Technology with opinion

Monday, July 21, 2008

The State of Affairs at Microsoft

Microsoft is the modern day Roman Empire of technology as they have dominated their sector relentlessly but lately the company has struggled with analysts questioning the companies leadership including Steve Ballmer as their stock nears 52 week lows. Their various products such as the XBOX, Zune and MSN/Live have all failed to make profits and Microsoft is literally hemorrhaging cash. This is not entirely bad so long as you can bring in more cash than you are hemorrhaging as they have been able to do with their highly successful products such as Windows, Office and enterprise software. While Microsoft in the enterprise in not immediately under threat, the other two legs of their company are: Windows & Office.

Tom Reese and Paul Rubillo writes(forbes) "Microsoft Office division numbers were a disappointment. Operating earnings there only grew a disappointing 12% for the period." Of their online division they write "losses for that division doubled to $488 million from $210 million."

Henry Blodget at Yahoo Finance thinks that Microsoft's real problem is Apple as he cites "Apple shipped 1.4 million computers in the US during Q2, representing 8.5% market share and 38% year-over-year growth.Mac shipments grew 9 times faster than the overall U.S. PC market (4.2%) in Q2." "U.S. Mac sales grew by 386,000 computers year-over-year,handily beating No. 2 HP, which sold just 222,000 more computers in Q2 2008." And to his point Microsoft also recently announced that they are expanding their Apple Mac group to the largest size it's ever been, expecting more demand for MS Office on the Mac.

While an Economist Podcast compared Microsoft trying to compete with Google and Facebook akin to "watching your father try to be cool." Additionally InfoWorld reports that Apple is now the 3rd largest PC vendor in the US.

What does this all mean and how does it relate to IT? Well for years Microsoft has been able to cope with struggling products (MS Money, MSN/Live, XBox, Zune) and still pump money into new enterprise products such as BizTalk and Sharepoint for years before any profits. They were able to do all of this partially because of the tremendous amount of money made through Windows and Office.

Microsoft has also not done much to help themselves, years of making enemies in the software industry have started to haunt them. Efforts to push their own standards in many areas have faltered (HD DVD, OpenDocument). They have even abandoned much work they started with standards like BPEL.. Standards such as OpenDocument or even Microsoft's own OpenXML will end up losing them market share. Productivity applications will be using shared and common formats which will let allow transparency across platforms at the same time when cloud computing solutions like Google Enterprise offer their own productivity suite.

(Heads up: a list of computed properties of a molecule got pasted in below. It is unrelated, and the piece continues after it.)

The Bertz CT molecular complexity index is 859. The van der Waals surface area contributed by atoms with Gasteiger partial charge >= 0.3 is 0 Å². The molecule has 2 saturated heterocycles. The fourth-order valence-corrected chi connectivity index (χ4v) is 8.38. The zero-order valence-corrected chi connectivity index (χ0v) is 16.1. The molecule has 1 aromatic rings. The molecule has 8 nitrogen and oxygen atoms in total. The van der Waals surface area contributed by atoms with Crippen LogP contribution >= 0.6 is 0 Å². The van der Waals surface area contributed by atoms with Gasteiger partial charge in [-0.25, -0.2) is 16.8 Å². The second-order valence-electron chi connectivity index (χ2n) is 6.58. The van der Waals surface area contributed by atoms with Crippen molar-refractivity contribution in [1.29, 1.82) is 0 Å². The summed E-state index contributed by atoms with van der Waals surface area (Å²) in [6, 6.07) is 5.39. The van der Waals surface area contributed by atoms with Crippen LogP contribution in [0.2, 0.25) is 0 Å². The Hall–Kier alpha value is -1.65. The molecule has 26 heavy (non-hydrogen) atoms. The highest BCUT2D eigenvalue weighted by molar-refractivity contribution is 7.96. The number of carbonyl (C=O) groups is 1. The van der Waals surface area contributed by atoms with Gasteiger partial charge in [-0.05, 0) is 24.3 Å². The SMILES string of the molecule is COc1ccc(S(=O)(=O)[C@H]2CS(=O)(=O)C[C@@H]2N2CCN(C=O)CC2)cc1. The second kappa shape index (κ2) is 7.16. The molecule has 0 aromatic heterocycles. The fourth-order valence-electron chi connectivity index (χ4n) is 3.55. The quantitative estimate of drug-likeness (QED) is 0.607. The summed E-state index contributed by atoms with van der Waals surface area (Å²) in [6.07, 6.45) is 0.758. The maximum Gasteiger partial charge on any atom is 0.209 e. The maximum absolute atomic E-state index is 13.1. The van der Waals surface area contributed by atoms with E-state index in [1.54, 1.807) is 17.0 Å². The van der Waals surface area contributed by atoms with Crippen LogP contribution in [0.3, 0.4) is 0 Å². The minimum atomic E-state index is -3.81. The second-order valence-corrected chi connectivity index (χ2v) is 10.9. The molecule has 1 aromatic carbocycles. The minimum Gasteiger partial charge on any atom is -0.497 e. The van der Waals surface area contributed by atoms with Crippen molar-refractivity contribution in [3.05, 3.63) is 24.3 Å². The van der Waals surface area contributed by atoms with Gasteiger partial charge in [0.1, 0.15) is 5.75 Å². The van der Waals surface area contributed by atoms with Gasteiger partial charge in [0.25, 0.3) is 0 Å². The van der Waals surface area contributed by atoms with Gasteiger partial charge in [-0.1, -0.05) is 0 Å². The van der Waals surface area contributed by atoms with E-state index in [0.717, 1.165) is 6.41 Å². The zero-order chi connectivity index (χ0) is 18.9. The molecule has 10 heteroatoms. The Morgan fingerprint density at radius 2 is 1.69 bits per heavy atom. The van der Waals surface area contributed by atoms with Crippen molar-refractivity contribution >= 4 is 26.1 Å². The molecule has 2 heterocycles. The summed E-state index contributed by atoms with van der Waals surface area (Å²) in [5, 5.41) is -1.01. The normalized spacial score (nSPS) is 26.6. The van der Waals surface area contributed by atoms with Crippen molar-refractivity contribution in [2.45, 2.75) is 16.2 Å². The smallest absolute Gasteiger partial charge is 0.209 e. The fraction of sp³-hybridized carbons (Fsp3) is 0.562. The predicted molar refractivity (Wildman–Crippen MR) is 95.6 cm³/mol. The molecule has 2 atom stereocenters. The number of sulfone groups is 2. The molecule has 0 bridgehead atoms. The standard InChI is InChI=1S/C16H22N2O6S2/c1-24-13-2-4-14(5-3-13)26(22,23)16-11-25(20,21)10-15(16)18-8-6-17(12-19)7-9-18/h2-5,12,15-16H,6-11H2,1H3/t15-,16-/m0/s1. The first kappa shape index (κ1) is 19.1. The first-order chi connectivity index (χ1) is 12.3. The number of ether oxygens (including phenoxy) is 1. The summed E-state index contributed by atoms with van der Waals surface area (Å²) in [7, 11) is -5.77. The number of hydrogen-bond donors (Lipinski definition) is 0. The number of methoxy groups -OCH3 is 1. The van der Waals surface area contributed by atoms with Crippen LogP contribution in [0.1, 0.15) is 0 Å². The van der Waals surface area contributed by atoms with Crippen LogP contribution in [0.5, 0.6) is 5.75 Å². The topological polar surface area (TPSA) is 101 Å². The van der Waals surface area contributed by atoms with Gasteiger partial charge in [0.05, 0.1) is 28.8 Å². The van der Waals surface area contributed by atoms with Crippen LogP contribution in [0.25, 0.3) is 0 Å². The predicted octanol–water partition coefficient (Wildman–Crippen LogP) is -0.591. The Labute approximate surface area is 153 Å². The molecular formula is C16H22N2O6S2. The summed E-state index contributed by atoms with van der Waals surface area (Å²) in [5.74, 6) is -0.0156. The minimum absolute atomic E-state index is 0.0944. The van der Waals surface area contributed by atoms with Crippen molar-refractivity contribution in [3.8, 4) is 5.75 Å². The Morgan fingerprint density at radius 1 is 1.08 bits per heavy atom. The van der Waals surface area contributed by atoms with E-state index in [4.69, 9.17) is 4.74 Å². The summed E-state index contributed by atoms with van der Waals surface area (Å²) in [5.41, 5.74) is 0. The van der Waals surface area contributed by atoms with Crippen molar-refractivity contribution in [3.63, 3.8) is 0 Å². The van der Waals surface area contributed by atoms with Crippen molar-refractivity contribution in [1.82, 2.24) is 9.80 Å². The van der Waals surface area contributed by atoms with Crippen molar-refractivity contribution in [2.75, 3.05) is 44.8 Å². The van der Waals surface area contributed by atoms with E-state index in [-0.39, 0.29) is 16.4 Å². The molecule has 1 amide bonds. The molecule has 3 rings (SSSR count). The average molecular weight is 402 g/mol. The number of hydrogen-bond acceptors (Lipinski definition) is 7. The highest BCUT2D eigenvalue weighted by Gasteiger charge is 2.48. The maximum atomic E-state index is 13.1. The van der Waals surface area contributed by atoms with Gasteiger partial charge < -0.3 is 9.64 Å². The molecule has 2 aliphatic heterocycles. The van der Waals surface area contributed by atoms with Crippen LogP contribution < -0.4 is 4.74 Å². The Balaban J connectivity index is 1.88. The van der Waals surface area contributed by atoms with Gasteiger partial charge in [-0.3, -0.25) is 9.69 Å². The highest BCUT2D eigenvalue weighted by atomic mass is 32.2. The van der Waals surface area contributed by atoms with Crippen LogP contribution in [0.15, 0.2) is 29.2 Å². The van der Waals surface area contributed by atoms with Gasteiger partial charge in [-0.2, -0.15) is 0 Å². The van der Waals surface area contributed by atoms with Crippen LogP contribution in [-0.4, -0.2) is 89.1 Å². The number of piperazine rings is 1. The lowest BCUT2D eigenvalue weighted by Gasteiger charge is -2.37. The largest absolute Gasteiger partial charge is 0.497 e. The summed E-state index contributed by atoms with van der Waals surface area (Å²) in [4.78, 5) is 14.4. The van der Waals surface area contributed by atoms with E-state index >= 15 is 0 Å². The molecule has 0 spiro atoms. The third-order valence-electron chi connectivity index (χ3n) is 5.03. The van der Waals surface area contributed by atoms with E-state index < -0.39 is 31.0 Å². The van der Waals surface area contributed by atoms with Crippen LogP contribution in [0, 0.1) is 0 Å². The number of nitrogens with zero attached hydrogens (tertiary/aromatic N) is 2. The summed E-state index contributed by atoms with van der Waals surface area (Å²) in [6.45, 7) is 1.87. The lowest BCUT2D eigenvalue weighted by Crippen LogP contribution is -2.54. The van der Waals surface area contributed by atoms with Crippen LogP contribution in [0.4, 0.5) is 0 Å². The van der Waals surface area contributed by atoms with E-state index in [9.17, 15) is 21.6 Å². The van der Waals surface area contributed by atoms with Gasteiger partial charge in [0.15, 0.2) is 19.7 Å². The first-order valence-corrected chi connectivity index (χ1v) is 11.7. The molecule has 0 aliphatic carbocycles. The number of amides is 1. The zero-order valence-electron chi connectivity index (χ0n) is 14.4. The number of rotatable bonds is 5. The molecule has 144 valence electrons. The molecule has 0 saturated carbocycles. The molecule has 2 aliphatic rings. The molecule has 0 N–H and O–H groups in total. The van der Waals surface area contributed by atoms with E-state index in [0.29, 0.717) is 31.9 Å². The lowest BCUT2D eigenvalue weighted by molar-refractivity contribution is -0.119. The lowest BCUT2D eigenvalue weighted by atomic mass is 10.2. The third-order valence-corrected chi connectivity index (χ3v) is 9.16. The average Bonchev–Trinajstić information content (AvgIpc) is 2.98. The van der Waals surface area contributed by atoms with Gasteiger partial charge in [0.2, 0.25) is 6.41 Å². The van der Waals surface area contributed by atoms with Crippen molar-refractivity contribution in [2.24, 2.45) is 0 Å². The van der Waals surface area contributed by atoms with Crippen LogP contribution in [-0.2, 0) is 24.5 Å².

In a nutshell the next step in technology is about ubiquity. With cloud computing now becoming a reality with things such as Google Docs, Google Enterprise and Apple's MobileMe it will no longer matter what platform you run on as Windows, Linux, Macs and mobile devices will operate on common standards. Each of these slowly eroding the high market share Microsoft has in the desktop market and eventually in the enterprise.

Microsoft is not about to vanish but a page is being turned in the history of the company. Bill Gates has stepped down and there is much fresh blood in Microsoft with new perspectives. Don't expect Apple to become the next Microsoft, as I don't think Job's wants Apple to be the next Microsoft. Microsoft's monopoly may of helped consumers in the way that it allowed technology to saturate our life. However at this time it isn't about accessibility to a computer as computers have become passe. The next move will be towards how easy it is to get what we were looking for in a computer anyway (usability & portability).

As individuals in IT it's our responsibility to lay aside vendor loyalty and assess the situation and requirements. We will have to begin making decisions again as Microsoft has made it a little too easy for us in IT to first use what Microsoft has and later argue that it will ultimately mature. It's our responsibility to take risks to change companies which in turn help change the world. Two things I am certain of that will be part of this future: open source software and standards. The enterprises should begin embracing these solutions more often throwing off the fear of the past.

Monday, July 14, 2008

Programming Mantras

Best practices change over time, but Mantras remain true for decades and should be things to live by.  Not these cannot be circumvented but these generally provide direction in what is good:
  1. Less code is better
  2. Nothing is sacred
  3. No FUD (fear uncertainty & doubt);  i.e. make points or decisions based on facts and number, not by invoking emotion and fear
  4. Make it work, make it right then make it fast
  5. Refactor often
  6. Release and build often
  7. Understand what you are going to do before you do it
  8. Separation of duties is good